Sudden purpuric rash on the lower legs

Presenter: Nathan Jackson DO, Brittany Carter DO
Dermatology Program: Tri-County Dermatology
Program Director: Dr. Schield Wikas
Submitted on: Nov 4, 2013

CHIEF COMPLAINT:  A 45 year-old Caucasian Female presented with complaint of new onset rash on the legs and feet of 4 days duration.


Signs and symptoms:  Patient notes initially lesions started as red bumps on the bilateral lower extremities and then developed into “blisters” that had a prominent pruritus and burning component. These lesions were painful and accompanied by noticeable swelling. She does feel she had “hives” one week prior to the rash.

Previous Treatment:  This was her initial assessment.

Other information:  Medical history included an essential tremor for which she has taken Propranolol for several years. Surgical history included a cholecystectomy, Caesarean section x 2, hysterectomy and tubal ligation (was non-contributory). She has an allergy to latex for which she has not had recent exposure. Most recent events were a “spider bite” two to three weeks prior at which she did not seek treatment. She has no recent infections, exposures to new drugs or chemicals, or other ROS such as arthritis, arthralgias, or systemic involvement except as listed above.


A full skin exam revealed several non-blanchable, erythematous, ill-defined annular macules and papules on the bilateral distal lower extremities with associated secondary features of serosanguinous filled central bulla. +1/4 non-pitting edema was present bilaterally.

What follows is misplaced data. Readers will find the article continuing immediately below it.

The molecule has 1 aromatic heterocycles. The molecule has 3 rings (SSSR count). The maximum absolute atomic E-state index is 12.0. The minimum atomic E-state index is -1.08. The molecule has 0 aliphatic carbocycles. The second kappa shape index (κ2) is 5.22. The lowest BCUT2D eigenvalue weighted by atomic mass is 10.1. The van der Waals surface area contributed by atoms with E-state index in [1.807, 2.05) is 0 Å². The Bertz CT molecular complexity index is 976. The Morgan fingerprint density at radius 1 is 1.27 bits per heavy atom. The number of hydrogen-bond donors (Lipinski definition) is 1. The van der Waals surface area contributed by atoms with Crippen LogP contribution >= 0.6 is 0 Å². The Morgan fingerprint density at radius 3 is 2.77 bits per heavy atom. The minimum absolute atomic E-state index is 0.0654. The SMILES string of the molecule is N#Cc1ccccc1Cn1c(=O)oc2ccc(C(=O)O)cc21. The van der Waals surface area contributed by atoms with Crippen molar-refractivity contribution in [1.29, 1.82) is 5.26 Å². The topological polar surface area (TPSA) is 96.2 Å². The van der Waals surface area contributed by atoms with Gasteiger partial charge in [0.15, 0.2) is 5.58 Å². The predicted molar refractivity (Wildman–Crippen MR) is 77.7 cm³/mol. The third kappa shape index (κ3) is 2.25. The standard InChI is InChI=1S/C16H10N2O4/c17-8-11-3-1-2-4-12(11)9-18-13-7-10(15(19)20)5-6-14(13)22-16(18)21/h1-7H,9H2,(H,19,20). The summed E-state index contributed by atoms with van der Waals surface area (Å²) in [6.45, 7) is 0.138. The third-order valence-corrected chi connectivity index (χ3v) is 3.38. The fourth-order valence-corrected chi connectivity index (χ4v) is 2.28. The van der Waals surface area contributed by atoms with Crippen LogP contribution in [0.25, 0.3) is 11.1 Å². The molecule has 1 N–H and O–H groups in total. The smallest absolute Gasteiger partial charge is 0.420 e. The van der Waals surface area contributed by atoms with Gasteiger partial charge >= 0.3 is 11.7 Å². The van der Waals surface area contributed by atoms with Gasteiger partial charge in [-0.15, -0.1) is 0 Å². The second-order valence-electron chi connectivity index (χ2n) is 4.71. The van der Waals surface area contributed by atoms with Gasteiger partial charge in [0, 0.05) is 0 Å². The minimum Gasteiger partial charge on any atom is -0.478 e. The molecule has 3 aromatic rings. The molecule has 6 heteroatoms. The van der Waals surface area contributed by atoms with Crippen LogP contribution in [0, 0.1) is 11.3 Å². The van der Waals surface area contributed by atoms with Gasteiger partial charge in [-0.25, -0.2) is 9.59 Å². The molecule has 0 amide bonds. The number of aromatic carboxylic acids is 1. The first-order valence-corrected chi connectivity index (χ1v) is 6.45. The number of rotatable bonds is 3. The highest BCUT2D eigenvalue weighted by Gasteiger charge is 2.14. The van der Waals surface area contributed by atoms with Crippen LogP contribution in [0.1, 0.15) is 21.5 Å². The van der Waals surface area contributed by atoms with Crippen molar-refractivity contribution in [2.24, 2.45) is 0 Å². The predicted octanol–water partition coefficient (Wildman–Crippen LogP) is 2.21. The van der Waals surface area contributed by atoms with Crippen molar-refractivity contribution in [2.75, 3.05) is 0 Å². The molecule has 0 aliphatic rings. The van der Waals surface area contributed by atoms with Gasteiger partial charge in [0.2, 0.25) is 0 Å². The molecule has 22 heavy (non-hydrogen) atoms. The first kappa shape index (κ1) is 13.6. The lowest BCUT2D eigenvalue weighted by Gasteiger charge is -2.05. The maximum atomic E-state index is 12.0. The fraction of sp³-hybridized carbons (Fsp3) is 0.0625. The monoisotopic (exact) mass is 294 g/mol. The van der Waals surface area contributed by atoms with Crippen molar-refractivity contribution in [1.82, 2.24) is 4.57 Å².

CBC: Leukocytosis, WBC 17.1 with 86% neutrophils on 8/22/2013; resolved on repeat CBC on 9/12/2013
CMP: Gapped metabolic acidosis with CO2 16, resolved on repeat CMP on 9/12/2013
ESR: 19
CRP: 3.6
ANA: negative
Anti-double stranded DNA: <1<0<0<9<3<9


Punch biopsy sections of the left lower leg demonstrate a reactive epidermis with incipient necrosis including infiltration by the underlying neutrophils. Within the dermis is a brisk superficial and deep perivascular and focally interstitial neutrophilic infiltrate with prominent leukocytoclastic debris. The blood vessels are damaged with fibrinonecrosis of their walls associate with prominent extravasation of erythrocytes. There is no fat necrosis. No evidence of Sweet’s syndrome or large vessel vasculitis. DIF is negative for IgG, IgM, IgA, C3, and fibrinogen.




1.   Adverse drug eruption-associated vasculitis
2.   Infection
3.   Immune Thrombocytopenia Purpura
4.   Henoch-Schönlein purpura
5.   Cryoglobulinemia

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